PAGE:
People

Catherine Travis Project Leader

Catherine Travis

  • Title: Project Leader
  • Institution: Australian National University

Catherine Travis' research addresses questions related to linguistic and social factors impacting on language variation and change, in particular in socially diverse communities. As well as the Sydney Speaks project, she also works on language contact in a long-standing Spanish-English bilingual community in northern New Mexico, USA (New Mexico Spanish-English Bilingual project). A book arising from this project, Bilingualism in the Community was published by CUP in 2018 (co-authored with Rena Torres Cacoullos; reprinted in 2020 in paperback). Catherine is Professor of Modern European Languages in the School of Literature, Languages and Linguistics at the ANU. She has a BA/Asian Studies (Hons) degree from the ANU (1992), and a PhD in Linguistics and Spanish from La Trobe University (2002). She worked at the University of New Mexico, in Albuquerque for 10 years, before coming to the ANU in 2012.

Recent Publications

  1. Ethnic variation in real time: Change in Australian English diphthongs

    Bibliography

    James Grama, Catherine Travis, and Simon Gonzalez. 2021. "Ethnic variation in real time: Change in Australian English diphthongs". In Studies in Language Variation (Papers from the Tenth International Conference on Language Variation in Europe (ICLaVE 10), 292-314. Amsterdam.

  2. Alternating or mixing languages

    Bibliography

    Travis, Catherine, and Torres Cacoullos, Rena. 2021. "Alternating or mixing languages". In English and Spanish: World languages in Interaction, 287-311. Cambridge: Cambridge University Press.

  3. Categories and frequency: Cognition verbs in Spanish subject expression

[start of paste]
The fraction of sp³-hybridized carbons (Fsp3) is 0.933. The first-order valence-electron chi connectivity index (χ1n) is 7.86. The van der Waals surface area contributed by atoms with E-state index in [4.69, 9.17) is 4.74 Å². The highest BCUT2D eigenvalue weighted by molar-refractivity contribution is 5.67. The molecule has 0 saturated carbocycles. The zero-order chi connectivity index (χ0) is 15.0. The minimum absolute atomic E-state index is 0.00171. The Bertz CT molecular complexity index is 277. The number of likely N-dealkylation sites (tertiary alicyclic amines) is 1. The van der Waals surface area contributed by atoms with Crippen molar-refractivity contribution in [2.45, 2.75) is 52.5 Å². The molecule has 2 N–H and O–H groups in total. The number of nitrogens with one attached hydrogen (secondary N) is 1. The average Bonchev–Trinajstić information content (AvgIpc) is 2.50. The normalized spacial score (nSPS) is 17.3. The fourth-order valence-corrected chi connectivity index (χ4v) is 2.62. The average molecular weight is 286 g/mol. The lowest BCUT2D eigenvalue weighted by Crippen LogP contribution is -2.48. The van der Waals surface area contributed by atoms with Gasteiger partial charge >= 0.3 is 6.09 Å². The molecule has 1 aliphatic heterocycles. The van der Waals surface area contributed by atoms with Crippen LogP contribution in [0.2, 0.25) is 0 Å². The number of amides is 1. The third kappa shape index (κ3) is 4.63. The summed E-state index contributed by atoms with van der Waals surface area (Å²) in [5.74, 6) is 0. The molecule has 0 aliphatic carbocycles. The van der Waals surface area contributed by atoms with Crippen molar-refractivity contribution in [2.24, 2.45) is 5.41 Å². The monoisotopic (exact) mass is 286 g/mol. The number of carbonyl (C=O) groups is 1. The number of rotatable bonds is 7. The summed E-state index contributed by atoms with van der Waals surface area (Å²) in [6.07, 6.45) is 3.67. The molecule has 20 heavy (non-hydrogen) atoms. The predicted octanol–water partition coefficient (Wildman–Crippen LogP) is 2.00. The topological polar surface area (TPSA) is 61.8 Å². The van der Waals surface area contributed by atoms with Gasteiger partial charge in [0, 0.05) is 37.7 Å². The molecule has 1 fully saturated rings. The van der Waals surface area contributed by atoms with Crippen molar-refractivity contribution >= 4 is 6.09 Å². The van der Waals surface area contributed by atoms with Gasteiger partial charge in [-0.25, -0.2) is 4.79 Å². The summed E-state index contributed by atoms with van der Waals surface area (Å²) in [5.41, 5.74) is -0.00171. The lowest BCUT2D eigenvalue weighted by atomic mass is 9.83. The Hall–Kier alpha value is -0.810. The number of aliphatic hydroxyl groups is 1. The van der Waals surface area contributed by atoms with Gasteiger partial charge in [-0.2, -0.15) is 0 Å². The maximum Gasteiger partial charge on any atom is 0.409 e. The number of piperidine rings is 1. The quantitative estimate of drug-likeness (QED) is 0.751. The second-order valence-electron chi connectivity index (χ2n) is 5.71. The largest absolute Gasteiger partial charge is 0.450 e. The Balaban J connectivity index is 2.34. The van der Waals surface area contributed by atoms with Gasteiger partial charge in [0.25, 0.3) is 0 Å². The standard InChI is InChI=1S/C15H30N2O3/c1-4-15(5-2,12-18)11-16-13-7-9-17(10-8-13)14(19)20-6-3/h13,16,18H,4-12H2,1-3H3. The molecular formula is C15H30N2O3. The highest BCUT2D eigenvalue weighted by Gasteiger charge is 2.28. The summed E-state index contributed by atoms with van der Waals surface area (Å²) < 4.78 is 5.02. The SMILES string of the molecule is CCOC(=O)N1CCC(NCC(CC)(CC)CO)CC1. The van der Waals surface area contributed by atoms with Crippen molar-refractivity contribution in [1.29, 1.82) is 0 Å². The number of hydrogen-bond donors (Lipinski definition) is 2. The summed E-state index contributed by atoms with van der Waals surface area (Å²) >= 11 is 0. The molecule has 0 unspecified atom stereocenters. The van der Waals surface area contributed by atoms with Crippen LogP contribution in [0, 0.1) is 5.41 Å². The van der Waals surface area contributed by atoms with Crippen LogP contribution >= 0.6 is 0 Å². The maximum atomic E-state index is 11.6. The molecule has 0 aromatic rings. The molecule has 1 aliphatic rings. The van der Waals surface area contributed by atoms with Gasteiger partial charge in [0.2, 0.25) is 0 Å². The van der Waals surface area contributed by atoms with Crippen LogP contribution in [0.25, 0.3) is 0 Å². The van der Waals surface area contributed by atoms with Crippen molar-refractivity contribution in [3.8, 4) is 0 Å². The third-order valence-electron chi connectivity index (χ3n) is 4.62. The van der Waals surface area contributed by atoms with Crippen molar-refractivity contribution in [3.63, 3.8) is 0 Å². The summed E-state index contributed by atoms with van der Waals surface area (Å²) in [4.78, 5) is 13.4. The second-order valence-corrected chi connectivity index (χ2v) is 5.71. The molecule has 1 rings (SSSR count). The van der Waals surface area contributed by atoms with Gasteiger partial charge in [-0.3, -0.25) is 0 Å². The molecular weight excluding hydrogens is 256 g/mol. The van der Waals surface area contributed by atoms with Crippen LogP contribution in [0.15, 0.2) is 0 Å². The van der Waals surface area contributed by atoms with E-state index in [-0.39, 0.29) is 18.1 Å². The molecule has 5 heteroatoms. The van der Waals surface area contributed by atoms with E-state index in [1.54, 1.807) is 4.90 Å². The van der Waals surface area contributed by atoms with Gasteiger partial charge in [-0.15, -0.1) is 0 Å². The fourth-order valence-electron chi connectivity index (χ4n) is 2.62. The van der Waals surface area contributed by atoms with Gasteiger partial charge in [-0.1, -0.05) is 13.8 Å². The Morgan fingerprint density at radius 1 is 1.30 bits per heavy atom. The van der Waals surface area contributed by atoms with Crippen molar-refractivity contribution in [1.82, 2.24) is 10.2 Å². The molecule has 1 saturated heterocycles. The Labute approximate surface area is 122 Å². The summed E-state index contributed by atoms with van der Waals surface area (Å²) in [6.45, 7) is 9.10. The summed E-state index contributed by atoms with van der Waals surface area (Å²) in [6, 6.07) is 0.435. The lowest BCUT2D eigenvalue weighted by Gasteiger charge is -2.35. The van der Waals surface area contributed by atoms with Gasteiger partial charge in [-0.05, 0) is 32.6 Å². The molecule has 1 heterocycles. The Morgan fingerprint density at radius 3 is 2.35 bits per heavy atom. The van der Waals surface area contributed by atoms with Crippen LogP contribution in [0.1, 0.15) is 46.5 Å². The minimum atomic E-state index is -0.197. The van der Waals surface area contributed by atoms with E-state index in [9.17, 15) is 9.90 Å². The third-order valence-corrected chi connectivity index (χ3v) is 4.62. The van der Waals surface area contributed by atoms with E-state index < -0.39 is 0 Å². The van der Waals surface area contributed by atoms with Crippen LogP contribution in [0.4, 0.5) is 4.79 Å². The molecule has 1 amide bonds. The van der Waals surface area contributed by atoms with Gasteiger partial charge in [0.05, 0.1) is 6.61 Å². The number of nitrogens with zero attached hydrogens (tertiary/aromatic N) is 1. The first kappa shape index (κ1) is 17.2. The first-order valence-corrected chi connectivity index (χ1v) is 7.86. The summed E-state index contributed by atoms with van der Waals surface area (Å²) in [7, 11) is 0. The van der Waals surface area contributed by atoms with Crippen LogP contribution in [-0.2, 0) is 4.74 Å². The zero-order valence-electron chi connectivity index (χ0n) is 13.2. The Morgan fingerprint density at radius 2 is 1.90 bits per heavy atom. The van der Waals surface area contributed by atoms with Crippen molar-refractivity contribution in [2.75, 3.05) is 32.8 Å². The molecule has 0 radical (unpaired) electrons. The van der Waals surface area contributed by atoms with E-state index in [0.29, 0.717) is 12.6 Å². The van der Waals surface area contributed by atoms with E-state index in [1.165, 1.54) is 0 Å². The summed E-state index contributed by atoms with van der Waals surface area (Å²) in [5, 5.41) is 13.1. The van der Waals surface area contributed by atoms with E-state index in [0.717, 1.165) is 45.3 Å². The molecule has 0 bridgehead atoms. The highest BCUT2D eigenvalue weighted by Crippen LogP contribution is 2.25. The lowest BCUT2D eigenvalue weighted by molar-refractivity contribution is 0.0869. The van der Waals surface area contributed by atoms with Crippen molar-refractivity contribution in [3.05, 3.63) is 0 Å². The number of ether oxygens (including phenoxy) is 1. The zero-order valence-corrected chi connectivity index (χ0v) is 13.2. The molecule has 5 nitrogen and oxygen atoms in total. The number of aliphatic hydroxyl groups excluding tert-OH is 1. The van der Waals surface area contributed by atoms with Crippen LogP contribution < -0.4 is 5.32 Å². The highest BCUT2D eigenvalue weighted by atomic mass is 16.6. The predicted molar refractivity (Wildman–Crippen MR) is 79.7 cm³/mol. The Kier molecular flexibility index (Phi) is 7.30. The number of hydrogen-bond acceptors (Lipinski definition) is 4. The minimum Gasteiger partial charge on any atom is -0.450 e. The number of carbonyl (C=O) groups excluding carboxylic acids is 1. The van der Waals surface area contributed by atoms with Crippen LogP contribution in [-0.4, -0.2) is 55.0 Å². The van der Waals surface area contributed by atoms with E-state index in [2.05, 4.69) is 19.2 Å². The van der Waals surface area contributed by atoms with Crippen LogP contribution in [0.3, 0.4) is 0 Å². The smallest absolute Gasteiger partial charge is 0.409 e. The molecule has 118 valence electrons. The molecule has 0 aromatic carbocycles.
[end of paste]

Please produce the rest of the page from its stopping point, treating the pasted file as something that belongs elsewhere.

Bibliography

    Catherine Travis, and Rena Torres Cacoullos. 2021. "Categories and frequency: Cognition verbs in Spanish subject expression." Languages. 6 (3): 126. doi: https://doi.org/10.3390/languages6030126.

  4. Gender, mobility and contact: Stability and change in an Acehnese dialect

    Bibliography

    Catherine Travis, and Inas Ghina. 2021. "Gender, mobility and contact: Stability and change in an Acehnese dialect." Asia-Pacific Language Variation. 7 (2): 142-167. doi: https://doi.org/10.1075/aplv.20007.tra.

  5. Comparing the performance of forced aligners used in sociophonetic research

    Bibliography

    Simon Gonzalez, James Grama, and Catherine Travis. 2020. "Comparing the performance of forced aligners used in sociophonetic research." Linguistics Vanguard. 6 (1) doi: 10.1515/lingvan-2019-0058.

Simon Gonzalez Project Affiliate

Simon Gonzalez

  • Title: Project Affiliate
  • Institution: Australian National University

Simón was a post-doctoral fellow on the Sydney Speaks project from 2017-2019. He completed his PhD in Australian English Phonology at the University of Newcastle, Australia (2015), and then worked as a Research Assistant at Griffith University on an ARC-funded project on phonological variation and change in West Australian English (led by Gerry Docherty, 2014-2016). Simón’s research focuses on acoustic phonetics, empowered by computational tools, and he has particular expertise in developing computational tools for maximally efficient and practical analysis/visualisation of phonetic and phonological phenomena.

Recent Publications

  1. Gridlines approach for dynamic analysis in speech ultrasound data: A multimodal app

    Bibliography

    Simon Gonzalez. 2021. "Gridlines approach for dynamic analysis in speech ultrasound data: A multimodal app." Laboratory Phonology. 22 (1): 1-28. doi: https://doi.org/10.16995/labphon.6463.

  2. Ethnic variation in real time: Change in Australian English diphthongs

    Bibliography

    James Grama, Catherine Travis, and Simon Gonzalez. 2021. "Ethnic variation in real time: Change in Australian English diphthongs". In Studies in Language Variation (Papers from the Tenth International Conference on Language Variation in Europe (ICLaVE 10), 292-314. Amsterdam.

  3. Australian English Bilingual Corpus: Automatic forced-alignment accuracy in Russian and English

    Bibliography

    Ksenia Gnevsheva, Simon Gonzalez, and Robert Fromont. 2020. "Australian English Bilingual Corpus: Automatic forced-alignment accuracy in Russian and English." Australian Journal of Linguistics. 40 (2): 182-193. doi: 10.1080/07268602.2020.1737507.